Category Archives: How Agencies Communicate

How Agencies Communicate: Wrapping-Up, by Susan Morse and Leigh Osofsky

by Guest Blogger — Friday, Feb. 2, 2018

The Administrative Procedure Act and the question of judicial deference to agency action may be at the center of the typical Ad Law course syllabus. But they are far from the main topics in the story of How Agencies Communicate uncovered in this symposium. Rather than studiously following the notice and comment process to produce […]

Why Does Anyone Care What an Agency Says?

by Aaron Nielson — Friday, Feb. 2, 2018@Aaron_L_Nielson

It’s no secret that agencies communicate with the public. Nor is it a secret that the public often listens. It is worth thinking about, however, why the public listens. Sometimes, of course, it is a not a mystery why what an agency says is important. Imagine, for instance, that an agency has authority to waive […]

How Agencies Should Communicate During Notice-and-Comment Rulemaking

by Christopher J. Walker — Thursday, Feb. 1, 2018@chris_j_walker

As Elizabeth Porter and Kathryn Watts noted in their contribution to this symposium on how agencies communicate (as well as Michael Herz in his contribution), federal agencies have begun to utilize social media and other channels to explain and promote their preferred regulatory outcomes. Sometimes such communications take place during the public comment period on […]

Interim-Final or Temporary Regulations: Playing Fast and Loose with the Rules (Sometimes), by Kristin E. Hickman

by Guest Blogger — Thursday, Feb. 1, 2018

In administrative law doctrine, much significance is placed not only on what agencies say but on the format they use to say it. Interpretations of statutes expressed in legislative rules carry the force of law—i.e., are legally binding on private parties—so must comply with Administrative Procedure Act (APA) notice and comment requirements and usually are […]

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Where to Find Authoritative Guidance on Regulatory Meaning, by Kevin M. Stack

by Guest Blogger — Wednesday, Jan. 31, 2018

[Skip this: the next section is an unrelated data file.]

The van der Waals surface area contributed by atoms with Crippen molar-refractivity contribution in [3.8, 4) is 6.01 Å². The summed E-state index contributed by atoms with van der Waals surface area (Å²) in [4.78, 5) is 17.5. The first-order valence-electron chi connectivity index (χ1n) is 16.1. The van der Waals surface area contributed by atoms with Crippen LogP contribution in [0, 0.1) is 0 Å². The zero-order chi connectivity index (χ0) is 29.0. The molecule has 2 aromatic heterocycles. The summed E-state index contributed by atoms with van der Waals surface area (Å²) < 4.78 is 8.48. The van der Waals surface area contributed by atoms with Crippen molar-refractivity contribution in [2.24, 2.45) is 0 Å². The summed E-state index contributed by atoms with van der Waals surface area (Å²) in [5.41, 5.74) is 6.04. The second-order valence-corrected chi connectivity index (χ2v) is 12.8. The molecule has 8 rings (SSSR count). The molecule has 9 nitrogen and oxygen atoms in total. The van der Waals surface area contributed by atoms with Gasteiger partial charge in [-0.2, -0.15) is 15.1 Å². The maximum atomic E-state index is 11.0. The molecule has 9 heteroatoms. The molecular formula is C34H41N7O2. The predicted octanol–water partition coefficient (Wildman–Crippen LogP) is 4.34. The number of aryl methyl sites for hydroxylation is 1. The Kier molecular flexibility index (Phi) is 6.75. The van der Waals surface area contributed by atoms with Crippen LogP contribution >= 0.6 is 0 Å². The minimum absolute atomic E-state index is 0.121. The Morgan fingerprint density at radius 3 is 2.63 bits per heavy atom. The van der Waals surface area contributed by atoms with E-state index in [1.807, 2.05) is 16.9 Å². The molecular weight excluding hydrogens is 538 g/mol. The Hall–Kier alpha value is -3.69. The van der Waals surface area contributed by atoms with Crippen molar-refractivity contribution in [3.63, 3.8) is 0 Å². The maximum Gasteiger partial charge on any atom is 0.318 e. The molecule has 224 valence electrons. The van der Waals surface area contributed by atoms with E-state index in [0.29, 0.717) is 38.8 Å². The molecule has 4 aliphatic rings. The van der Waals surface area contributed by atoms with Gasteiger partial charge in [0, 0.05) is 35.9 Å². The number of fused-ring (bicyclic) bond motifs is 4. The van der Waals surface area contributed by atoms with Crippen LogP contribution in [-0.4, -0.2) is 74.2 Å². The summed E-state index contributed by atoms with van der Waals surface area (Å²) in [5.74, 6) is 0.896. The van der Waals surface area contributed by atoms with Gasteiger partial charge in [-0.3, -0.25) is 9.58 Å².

When regulated entities or the public want to know what a regulation means, where do they look? They will, of course, focus on the text of the regulation. But what other sources bear on how regulations apply? In particular, what is the most authoritative source agencies issue to assist in determining the meaning and application […]

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Challenges Agencies Face in Communicating by Guidance, by Nicholas R. Parrillo

by Guest Blogger — Wednesday, Jan. 31, 2018

The most official way for an agency to communicate with the public is through binding legislative rulemaking. But an agency can send out communications much faster, and at higher volume, if it communicates by guidance—that is, by general public statements, nonbinding, giving its current thinking on how it will interpret the law and use its […]

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Involuntary Rulemaking?

by Andy Grewal — Tuesday, Jan. 30, 2018

As the various entries in this Symposium show, agencies enjoy considerable flexibility in determining whether, when, and how to publicly communicate their enforcement priorities and legal interpretations. But sometimes, through statutes like the Freedom of Information Act, an agency may be forced to reveal things that it would otherwise keep out of the public’s eye. For […]

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Administrative Braggadocio, by Michael Herz

by Guest Blogger — Tuesday, Jan. 30, 2018

For a democracy to function even a little bit like it should, the public needs to know what the government is up to. A robust press is one mechanism. FOIA is another. But the most obvious is for the government just to tell the public about its projects and plans. Unfortunately, while the government has […]

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Visual Regulation—and Visual Deregulation, by Elizabeth Porter & Kathryn Watts

by Guest Blogger — Monday, Jan. 29, 2018

Historically, rulemaking has been defined by dense text and linear analysis. Yet, during the Obama administration, a colorful new visual rulemaking universe emerged—one that splashed rulemaking-related images, GIFs, and videos across social media channels. Agencies, interested stakeholders, and President Obama himself used sophisticated visual tools to develop and engender support for—or opposition to—high-stakes federal rulemakings. […]

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